All the parents had stories to tell about the cruelty inflicted by the Anderson/Christie regime on the often poor and predominantly black and Hispanic residents of Newark. Typical was the story told by Marisol Mendez who came to the “One Newark” registration day to find placements for her 14-year-old son, Carlos Perez, and 9-year-old daughter, Emily Perez. The family lives in the North Ward and the children attended Abington Avenue but, when they applied under Anderson’s “One Newark” plan, Carlos, a special education student, they were  assigned to West Side High School and Emily was sent to a South Ward school.

“The placements were inappropriate for both of the children,” says Mendez. “My daughter is not going to take NJ Transit across town and my son needs a self-contained, special education class. He has had one all of his school career.”

Mendez tried to get answers from both the NPS administration and from charter schools. But, she says, two charter school operators–Newark Prep and K-12–told her they couldn’t take special education students. When she tried to speak to bureaucrats downtown, she received this shocking answer:

“They told me I should home-school my children.”

Anderson was upbeat on opening day, despite numerous reports of buses wandering the streets trying to find the students they were supposed to pick up.  But this week, the Newark Students Union tried to prove a point: that even in a politically disenfranchised community like Newark, people love their schools and will use whatever voice they can to make themselves heard.  On September 9th and 10th, students took part in direct action to protest what has been imposed upon them from outside political and economic alliances that see their entire school system as a worthy “experiment” at “creative destruction”.  With threats of citywide boycotts no longer supported by adult-led institutions such as the teachers’ union and the city clergy, these teens decided they had to be on the vanguard of demanding that Newark be heard: as reported by WABC News in New York City.  The student activists protested a second day by blockading the street near Anderson’s office as reported by WNBC the following day.  That protest culminated when police moved in to unchain the protesters, injuring the group’s leader, Kristin Towkaniuk.  Time will tell what will become in Newark, but despite their setbacks, it was genuinely inspiring to see students standing up when few adults are willing to do so.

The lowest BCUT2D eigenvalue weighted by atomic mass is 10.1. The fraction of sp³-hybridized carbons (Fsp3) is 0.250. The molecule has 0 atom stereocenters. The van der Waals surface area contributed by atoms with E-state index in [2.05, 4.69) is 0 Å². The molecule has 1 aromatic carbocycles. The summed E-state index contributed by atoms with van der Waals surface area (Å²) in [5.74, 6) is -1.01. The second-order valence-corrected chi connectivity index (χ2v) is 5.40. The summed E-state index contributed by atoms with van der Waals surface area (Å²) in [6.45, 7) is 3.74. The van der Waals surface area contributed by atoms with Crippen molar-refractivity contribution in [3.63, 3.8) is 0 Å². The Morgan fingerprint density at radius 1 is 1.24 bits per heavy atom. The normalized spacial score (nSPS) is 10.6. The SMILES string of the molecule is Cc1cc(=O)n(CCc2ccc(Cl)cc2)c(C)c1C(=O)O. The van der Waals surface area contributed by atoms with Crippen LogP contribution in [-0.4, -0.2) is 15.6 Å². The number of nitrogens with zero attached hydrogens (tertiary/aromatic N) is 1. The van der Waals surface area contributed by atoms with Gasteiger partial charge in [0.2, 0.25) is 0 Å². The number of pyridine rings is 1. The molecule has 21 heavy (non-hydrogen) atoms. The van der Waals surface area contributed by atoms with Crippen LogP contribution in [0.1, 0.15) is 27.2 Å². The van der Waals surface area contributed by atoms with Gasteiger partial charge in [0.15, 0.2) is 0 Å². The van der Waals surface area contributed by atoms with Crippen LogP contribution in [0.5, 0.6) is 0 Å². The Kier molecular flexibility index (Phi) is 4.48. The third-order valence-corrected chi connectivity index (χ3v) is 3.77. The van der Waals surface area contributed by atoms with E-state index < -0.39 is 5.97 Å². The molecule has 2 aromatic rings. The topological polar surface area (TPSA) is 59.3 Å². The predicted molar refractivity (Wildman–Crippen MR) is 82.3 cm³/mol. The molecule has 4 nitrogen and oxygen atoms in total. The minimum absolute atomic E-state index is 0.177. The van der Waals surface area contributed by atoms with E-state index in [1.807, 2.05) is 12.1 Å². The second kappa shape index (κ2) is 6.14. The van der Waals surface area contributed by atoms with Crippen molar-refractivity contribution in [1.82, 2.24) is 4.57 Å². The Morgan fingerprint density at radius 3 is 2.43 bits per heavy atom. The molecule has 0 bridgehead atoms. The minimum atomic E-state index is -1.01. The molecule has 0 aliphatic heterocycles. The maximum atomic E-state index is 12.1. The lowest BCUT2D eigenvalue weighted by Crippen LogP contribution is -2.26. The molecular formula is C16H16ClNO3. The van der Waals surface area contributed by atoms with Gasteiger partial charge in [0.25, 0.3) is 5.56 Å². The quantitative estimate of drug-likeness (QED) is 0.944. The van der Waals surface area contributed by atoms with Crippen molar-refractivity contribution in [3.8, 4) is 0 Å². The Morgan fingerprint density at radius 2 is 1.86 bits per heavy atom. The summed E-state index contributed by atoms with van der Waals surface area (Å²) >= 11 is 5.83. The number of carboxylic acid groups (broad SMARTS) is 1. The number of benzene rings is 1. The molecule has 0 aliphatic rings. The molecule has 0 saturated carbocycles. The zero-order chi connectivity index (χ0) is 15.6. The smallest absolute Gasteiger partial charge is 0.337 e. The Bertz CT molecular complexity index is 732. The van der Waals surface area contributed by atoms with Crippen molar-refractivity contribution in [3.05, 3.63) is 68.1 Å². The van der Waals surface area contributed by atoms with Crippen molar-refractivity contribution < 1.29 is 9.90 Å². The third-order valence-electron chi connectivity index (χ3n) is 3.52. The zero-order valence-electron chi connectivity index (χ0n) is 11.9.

And we all might have to get used to it.  I hope that I am wrong, but I have a terrible feeling that what is happening in Newark will shortly become the norm in American urban education.  Those schools have been treated to over 31 years of a relentless narrative of failure that has set them up for this kind of externally imposed disruption, and large portions of their populations are alienated constituencies in the body politic who certainly cannot muster the kind of money that drives policy today.

What worries me is that the growing backlash against the common standards, associated testing and use of testing to label students, teachers and schools as “failures” ripe for reorganization and take over is one with teeth because it has been pushed into our politically empowered communities, ones under no threat of state take over and loss of local control.  Peter Greene, a teacher and blogger, wrote about how at least one enthusiastic advocate of current reform trends, Michael Petrilli of the Fordham Institute, appears to be grasping this problem.  The gist is that Mr. Petrilli is now concerned that he and his fellow reform enthusiasts have mistakenly pushed their entire reform package into communities that have always thought highly of their schools, get the outcomes that they wish from those schools, have no easily identified need for drastic changes — plus they vote.  Some of them are even affiliated with powerful corporations who can provide the kind of monetary largesse that gets the attention of policy makers.